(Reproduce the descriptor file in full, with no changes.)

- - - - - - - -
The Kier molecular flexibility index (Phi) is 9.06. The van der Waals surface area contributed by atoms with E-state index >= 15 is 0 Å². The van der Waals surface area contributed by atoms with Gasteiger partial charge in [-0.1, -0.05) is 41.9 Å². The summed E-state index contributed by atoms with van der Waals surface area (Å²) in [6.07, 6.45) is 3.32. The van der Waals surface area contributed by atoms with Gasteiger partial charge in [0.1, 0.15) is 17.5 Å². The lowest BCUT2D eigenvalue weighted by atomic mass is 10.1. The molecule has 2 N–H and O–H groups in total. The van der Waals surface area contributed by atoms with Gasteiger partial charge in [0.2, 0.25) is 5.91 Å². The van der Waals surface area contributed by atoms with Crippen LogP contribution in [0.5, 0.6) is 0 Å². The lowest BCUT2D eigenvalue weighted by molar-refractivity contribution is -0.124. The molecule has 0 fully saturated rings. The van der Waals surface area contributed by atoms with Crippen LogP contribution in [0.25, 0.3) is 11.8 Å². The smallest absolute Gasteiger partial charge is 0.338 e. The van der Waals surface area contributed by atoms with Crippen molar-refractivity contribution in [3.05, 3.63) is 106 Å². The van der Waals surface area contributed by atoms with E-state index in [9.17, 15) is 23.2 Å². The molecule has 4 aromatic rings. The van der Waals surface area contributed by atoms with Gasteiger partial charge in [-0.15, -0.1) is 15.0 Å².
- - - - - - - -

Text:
The Kier molecular flexibility index (Phi) is 9.06. The van der Waals surface area contributed by atoms with E-state index >= 15 is 0 Å². The van der Waals surface area contributed by atoms with Gasteiger partial charge in [-0.1, -0.05) is 41.9 Å². The summed E-state index contributed by atoms with van der Waals surface area (Å²) in [6.07, 6.45) is 3.32. The van der Waals surface area contributed by atoms with Gasteiger partial charge in [0.1, 0.15) is 17.5 Å². The lowest BCUT2D eigenvalue weighted by atomic mass is 10.1. The molecule has 2 N–H and O–H groups in total. The van der Waals surface area contributed by atoms with Gasteiger partial charge in [0.2, 0.25) is 5.91 Å². The van der Waals surface area contributed by atoms with Crippen LogP contribution in [0.5, 0.6) is 0 Å². The lowest BCUT2D eigenvalue weighted by molar-refractivity contribution is -0.124. The molecule has 0 fully saturated rings. The van der Waals surface area contributed by atoms with Crippen LogP contribution in [0.25, 0.3) is 11.8 Å². The smallest absolute Gasteiger partial charge is 0.338 e. The van der Waals surface area contributed by atoms with Crippen molar-refractivity contribution in [3.05, 3.63) is 106 Å². The van der Waals surface area contributed by atoms with E-state index in [9.17, 15) is 23.2 Å². The molecule has 4 aromatic rings. The van der Waals surface area contributed by atoms with Gasteiger partial charge in [-0.15, -0.1) is 15.0 Å².